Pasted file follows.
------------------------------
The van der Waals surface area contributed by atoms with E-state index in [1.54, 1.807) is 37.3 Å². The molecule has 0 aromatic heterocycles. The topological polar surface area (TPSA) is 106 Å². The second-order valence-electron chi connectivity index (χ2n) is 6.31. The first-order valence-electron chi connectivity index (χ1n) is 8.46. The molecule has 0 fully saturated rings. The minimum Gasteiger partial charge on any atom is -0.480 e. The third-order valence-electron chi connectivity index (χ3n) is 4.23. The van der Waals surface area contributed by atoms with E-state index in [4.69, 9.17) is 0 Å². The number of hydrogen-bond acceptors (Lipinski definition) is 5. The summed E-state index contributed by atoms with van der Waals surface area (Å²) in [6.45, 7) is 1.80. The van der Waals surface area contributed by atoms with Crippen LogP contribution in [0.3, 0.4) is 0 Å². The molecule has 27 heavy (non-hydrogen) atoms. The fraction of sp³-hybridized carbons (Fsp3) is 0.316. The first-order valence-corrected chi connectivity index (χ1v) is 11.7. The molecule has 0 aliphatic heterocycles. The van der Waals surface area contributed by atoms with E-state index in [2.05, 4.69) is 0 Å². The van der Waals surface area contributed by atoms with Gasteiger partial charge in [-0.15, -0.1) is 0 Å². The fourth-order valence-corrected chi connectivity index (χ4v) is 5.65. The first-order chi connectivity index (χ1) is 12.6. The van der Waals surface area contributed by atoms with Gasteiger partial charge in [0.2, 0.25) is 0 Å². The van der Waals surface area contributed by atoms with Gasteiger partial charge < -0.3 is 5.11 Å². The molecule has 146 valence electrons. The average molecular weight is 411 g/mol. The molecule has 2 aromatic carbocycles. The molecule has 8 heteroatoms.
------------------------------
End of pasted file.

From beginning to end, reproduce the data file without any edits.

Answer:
The van der Waals surface area contributed by atoms with E-state index in [1.54, 1.807) is 37.3 Å². The molecule has 0 aromatic heterocycles. The topological polar surface area (TPSA) is 106 Å². The second-order valence-electron chi connectivity index (χ2n) is 6.31. The first-order valence-electron chi connectivity index (χ1n) is 8.46. The molecule has 0 fully saturated rings. The minimum Gasteiger partial charge on any atom is -0.480 e. The third-order valence-electron chi connectivity index (χ3n) is 4.23. The van der Waals surface area contributed by atoms with E-state index in [4.69, 9.17) is 0 Å². The number of hydrogen-bond acceptors (Lipinski definition) is 5. The summed E-state index contributed by atoms with van der Waals surface area (Å²) in [6.45, 7) is 1.80. The van der Waals surface area contributed by atoms with Crippen LogP contribution in [0.3, 0.4) is 0 Å². The molecule has 27 heavy (non-hydrogen) atoms. The fraction of sp³-hybridized carbons (Fsp3) is 0.316. The first-order valence-corrected chi connectivity index (χ1v) is 11.7. The molecule has 0 aliphatic heterocycles. The van der Waals surface area contributed by atoms with E-state index in [2.05, 4.69) is 0 Å². The van der Waals surface area contributed by atoms with Gasteiger partial charge in [-0.15, -0.1) is 0 Å². The fourth-order valence-corrected chi connectivity index (χ4v) is 5.65. The first-order chi connectivity index (χ1) is 12.6. The van der Waals surface area contributed by atoms with Gasteiger partial charge in [0.2, 0.25) is 0 Å². The van der Waals surface area contributed by atoms with Gasteiger partial charge < -0.3 is 5.11 Å². The molecule has 146 valence electrons. The average molecular weight is 411 g/mol. The molecule has 2 aromatic carbocycles. The molecule has 8 heteroatoms.